Beyond Bulls & Bears

Are European Profits Poised for a Comeback?

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Whether it’s anaemic growth rates or Greece’s debt dilemma, Europe’s economic problems have made headlines for months. What hasn’t generated much comment, however, is a more irksome issue for investors—the disappointing profits reported by European companies. But Uwe Zoellner, head of Pan-European Equity, and portfolio manager, Franklin Local Asset Management in Frankfurt, believes recent moves by individual countries and the European Central Bank may have set the stage for a resurgence in earnings for European companies. He addressed Europe’s profit predicament and gave a brief market update at Franklin Templeton’s 2015 London Investment Conference earlier this month.

Uwe Zoellner at the London Investment Conference
Uwe Zoellner at Franklin Templeton’s 2015 London Investment Conference

Uwe Zoellner, CFA
Head of Pan-European Equity
Portfolio Manager
Franklin Local Asset Management

While Europe’s lacklustre economic growth rate has annoyed market watchers, corporate Europe’s profitability problems have perhaps been an even greater frustration for investors. The weakness in corporate earnings has meant that investors in European companies have received much less in return for their invested capital, particularly when compared with investors in US companies.

European corporate earnings had been downgraded progressively for almost four years.1 That slump ended late last year when, after 45 months, European companies saw a very small upgrade in earnings.2 Market watchers were mostly excited to see the slight uptick, although many doubted the good news would last. I am not among them; I think the elements are in place to support European economies and companies, and spur a turnaround in corporate profits. And, in my view, companies don’t need a stunning economic growth rate to see a profit recovery. European companies have lived through years of austerity and cost-cutting, so I believe a significant percentage of any increase in revenue could be applied to companies’ bottom lines.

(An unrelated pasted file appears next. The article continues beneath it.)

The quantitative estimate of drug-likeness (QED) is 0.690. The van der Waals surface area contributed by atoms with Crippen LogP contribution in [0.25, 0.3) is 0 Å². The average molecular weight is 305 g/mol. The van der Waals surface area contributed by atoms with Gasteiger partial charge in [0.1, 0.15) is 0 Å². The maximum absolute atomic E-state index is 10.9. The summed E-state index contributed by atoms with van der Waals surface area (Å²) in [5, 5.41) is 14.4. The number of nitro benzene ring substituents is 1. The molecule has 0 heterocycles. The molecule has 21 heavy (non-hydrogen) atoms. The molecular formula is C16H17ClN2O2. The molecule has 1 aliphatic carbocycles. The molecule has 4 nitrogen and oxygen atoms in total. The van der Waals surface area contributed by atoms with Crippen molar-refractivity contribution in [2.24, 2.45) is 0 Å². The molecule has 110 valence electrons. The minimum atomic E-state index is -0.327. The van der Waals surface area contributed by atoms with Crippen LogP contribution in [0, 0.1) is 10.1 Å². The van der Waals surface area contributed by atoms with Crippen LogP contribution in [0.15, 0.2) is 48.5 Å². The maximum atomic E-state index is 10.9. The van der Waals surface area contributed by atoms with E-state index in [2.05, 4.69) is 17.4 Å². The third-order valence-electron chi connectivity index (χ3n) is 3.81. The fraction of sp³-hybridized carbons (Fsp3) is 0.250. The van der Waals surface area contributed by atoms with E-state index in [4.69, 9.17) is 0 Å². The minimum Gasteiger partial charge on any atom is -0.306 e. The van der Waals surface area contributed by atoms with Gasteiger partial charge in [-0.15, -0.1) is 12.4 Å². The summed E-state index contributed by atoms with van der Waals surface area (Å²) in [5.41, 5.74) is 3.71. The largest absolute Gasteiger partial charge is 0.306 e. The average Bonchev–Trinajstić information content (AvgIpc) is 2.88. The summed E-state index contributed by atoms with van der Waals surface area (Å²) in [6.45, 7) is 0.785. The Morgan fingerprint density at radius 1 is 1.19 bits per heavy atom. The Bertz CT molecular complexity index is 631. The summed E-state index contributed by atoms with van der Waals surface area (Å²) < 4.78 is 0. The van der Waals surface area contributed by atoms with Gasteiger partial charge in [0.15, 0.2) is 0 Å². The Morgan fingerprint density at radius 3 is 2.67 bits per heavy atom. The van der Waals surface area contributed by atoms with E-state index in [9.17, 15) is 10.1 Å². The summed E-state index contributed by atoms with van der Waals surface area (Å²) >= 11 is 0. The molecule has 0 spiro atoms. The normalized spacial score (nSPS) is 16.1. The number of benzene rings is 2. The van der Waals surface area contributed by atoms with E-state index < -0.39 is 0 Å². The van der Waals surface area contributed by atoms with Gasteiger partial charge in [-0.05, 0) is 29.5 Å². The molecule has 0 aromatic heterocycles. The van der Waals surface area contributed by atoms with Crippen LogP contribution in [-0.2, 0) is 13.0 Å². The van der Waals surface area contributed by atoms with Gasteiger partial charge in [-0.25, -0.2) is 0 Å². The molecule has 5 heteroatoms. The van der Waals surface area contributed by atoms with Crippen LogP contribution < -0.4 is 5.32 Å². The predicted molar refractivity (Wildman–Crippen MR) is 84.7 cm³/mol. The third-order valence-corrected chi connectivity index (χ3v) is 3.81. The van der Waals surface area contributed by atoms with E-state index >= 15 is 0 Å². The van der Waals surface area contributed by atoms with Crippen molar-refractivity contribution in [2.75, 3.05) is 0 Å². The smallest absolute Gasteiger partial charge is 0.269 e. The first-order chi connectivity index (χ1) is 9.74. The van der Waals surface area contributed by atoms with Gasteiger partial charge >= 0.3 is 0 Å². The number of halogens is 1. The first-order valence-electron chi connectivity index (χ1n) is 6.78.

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If things improve a bit, I think companies can potentially see double-digit earnings growth, even if the region’s GDP increases by only 1.5%–2%. I believe last year’s modest earnings upgrade is just the beginning, and next year it is likely we will not need a magnifying glass to see it.

Labour, Loans and a Lower Currency

I believe the positive earnings trend will continue due to a handful of macro factors including labour reforms, lower borrowing costs and, especially, the depreciated euro, which all could help companies grow their profits.

Many countries have worked hard to improve their labour efficiencies. Spain, for example, has reduced its labour costs significantly, which has helped increase the country’s growth rate. We hope Spain’s success will demonstrate to France and Italy that such reforms can work. That said, we’re encouraged by the Italian government’s enactment this year of the Jobs Act, which made it easier for companies to eliminate redundancies where necessary. Still, any reforms undertaken will not happen overnight. Europe is not a fast-moving region; any significant change will take time.